Depending on the emergency and the conditions, public safety officials may utilize a variety of ways to alert you that it is time to evacuate. Below is information on evacuation communication tools that you need to be aware of during emergencies.
Reminder: Always use your best judgement in an emergency situation. If you feel unsafe, spot fires ignite, or conditions change, don't wait for an evacuation order; leave early if you are unsure to avoid being trapped by severe conditions..
Know Your Zone - Napa County Evacuation Zones
Napa County and its incorporated municipalities have partnered with Zonehaven to establish standardized evacuation zones for the entire county. In the past, evacuation zones were different for each incident, now zones will remain mostly the same. Learn your zone for home and work and be ready to go when an evacuation order or warning for your zone is issued. Look up your evacuation zone here.
Include your zone name in your evacuation plan and learn the zones near your residence and workplace as well to provide awareness if an evacuation situation does occur. Share your zone with out-of-town friends and family for their own situational awareness.
Please Note: Zones may change slightly from time to time. Please review your zone regularly.
Hi/Lo Sirens on Public Safety Vehicles - Hear the Hi/Lo, time to GO!
Depending on the emergency, the County’s ability to reach you through traditional alert and warning tools may be limited. Public safety vehicles in Napa County are outfitted with Hi/Lo sirens, a different sound than traditional sirens, that will only be used to alert residents to evacuate. This European-style, 2-tone siren will only be used in an emergency to alert residents within specific areas of the need to evacuate. If you hear the Hi/Lo, it’s time to go.
Napa County Sheriff’s Office provides residents with evacuation tags to place on their mailbox, fence, gate or door before evacuating. The evacuation tags save first responders considerable time and allow first responders to clear neighborhoods faster. Learn more about evacuation tags and where to get them on the Sheriff's web page. For any questions about evacuation tags, contact firstname.lastname@example.org.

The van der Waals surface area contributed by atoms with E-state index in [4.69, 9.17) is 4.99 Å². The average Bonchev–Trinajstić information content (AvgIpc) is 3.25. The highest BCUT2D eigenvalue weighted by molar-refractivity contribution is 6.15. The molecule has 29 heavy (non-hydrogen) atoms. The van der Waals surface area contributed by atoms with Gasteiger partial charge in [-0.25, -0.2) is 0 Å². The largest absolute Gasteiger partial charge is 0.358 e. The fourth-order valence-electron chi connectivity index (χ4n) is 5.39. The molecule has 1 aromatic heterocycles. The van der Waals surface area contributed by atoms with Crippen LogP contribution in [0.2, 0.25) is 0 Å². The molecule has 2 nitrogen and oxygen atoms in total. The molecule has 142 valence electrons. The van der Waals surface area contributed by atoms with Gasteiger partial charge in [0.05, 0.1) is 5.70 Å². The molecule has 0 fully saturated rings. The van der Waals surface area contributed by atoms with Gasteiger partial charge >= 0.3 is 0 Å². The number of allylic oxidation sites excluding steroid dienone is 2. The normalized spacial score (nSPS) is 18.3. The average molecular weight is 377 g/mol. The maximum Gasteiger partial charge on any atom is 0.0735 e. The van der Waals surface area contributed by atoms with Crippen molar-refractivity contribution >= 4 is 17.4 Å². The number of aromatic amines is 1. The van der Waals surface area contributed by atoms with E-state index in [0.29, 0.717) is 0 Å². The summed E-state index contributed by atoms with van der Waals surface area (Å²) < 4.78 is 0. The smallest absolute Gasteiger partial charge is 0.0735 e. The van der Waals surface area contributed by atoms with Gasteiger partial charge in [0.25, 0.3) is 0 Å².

Nixle - Notification by SMS text, app alert, or email
In the event of an evacuation, local emergency officials will use Nixle to reach you. You must register for emergency notifications at www.nixle.com to receive evacuations notices by SMS text, app alert, or email. Evacuation notices sent through Nixle will use the following terminology:
- EVACUATION ORDER: You must evacuate immediately due to imminent threat to life.
- EVACUATION WARNING: There is potential threat to life and property within a given timeframe. Begin preparing yourself, your animals, and your property for a potential evacuation order. People who require more time to evacuate, should evacuate now.
- SHELTER-IN-PLACE: Stay secure at your current location. This may be required when evacuation is impossible, too dangerous, or unnecessary.
Additional Alerting Tools
Additional alerting tools such as WEA, EAS, NOAA Weather Radio broadcast alerts, and social media will also be used to notify you in the event of a large-scale emergency evacuation. Learn more about these different tools here.
Evacuation Center and Shelter Information